I'd say that, barring insanity, they're never plain wrong. They may be uninformed, misinformed, more informed, have different values, or simply reach different conclusions, but dismissing anyone as "stupid", "idiot", or "just plain wrong" only because their view differs from yours reveals your own shortcomings, not theirs.
As for what they can disagree with, I rather like Thomas Inman: First, do no harm
. It may seem ridiculous to believe the moon is a spaceship, but as long as no one is harmed by it, why can't they disagree? Let's not imprison Galileo. Issues like racism are more difficult, but again - as long as they don't act upon them to inflict harm, others do have a right to their beliefs. I also dislike allowing someone to disagree based on ignorance of a fact (in the literal sense: something which can be disproved
). Beyond that, people can disagree all they like, and it's up to you to determine if your own beliefs are justified or not - generally by becoming informed, which is conveniently done by listening to what the other person is saying.
The points I saw there:
1. White men are, in fact, vastly overrepresented in spree killings and hate-motivated violence.
2. These killings happen all the damn time (seriously, those examples were from just over one month.) This is the 'context' you felt was lacking.
3. Despite (1) and (2), we continue to treat white male killers as 'isolated incidents', and pretend there's nothing in our culture that contributes to it. This includes concerted efforts to ignore, gloss over, or erase hate-based motivations in many cases.
4. We do (3) and simultaneously give special consideration to white spree killers that we wouldn't give to their victims - including pretending that they're isolated and unconnected to anything that might fuel their hatred and violence.
I disagree. Per the FBI
, in 2013 in the US there were 189 blacks killed by whites, 2245 blacks killed by blacks, 409 whites killed by blacks and 2509 whites killed by whites, all of which are well established patterns, indicating that most violence is actually confined within racial groups and violent white on black hate murders are in fact limited, contrary to what the talking heads try to imply during skewed news coverage of dramatic events. In fact, considering the comparison of population (13.2% black and 77.7% white) blacks are much more likely to kill and also much more likely to kill a white than a white is to kill a black. In my opinion there are a ton of socioeconomic reasons for this, rather than innate racial characteristics, but if simply making blanket statements based on skin pigment then the numbers are not what the article is trying to imply.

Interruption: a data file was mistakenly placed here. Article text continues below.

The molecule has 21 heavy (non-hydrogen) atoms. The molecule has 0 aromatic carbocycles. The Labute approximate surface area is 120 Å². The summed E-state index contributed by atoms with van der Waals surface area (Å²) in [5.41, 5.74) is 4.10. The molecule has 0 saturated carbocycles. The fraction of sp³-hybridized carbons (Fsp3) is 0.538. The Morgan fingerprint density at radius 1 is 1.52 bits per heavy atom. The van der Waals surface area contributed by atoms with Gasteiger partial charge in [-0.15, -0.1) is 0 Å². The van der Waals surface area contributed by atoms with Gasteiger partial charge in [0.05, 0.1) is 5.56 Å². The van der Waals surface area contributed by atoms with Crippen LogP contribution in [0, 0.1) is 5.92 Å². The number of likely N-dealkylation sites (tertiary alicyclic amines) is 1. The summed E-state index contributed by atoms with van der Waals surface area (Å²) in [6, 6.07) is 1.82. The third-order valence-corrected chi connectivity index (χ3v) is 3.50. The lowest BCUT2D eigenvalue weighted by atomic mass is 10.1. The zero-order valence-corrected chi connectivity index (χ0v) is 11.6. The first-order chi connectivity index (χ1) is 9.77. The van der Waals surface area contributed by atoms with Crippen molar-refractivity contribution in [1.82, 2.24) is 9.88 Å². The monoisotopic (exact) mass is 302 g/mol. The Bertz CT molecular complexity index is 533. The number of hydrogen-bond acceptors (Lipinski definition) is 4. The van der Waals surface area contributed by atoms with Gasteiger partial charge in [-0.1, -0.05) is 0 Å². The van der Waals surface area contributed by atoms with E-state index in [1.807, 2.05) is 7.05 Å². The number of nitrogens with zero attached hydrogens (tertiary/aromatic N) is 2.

There are 11 examples provided. Per the 2010 census
there are 223,553,265 white Americans, 49.2% of which are male, so .00001% (1 in 10,000,000) of white American males was involved in those shootings. Running the 2013 numbers (and not even correcting for multiple murders by the same individuals) a typical white American male has a .0025% chance of committing murder. That is 1 in 400,000, or about 1.5 in a population equivalent to the state of Wyoming, which is, I submit, a pretty isolated incident. I agree, however, that culture is certainly an issue, although I'm more concerned with the result of beliefs based on anecdotal evidence and dramatic media influencing the behavior of isolated psychotics.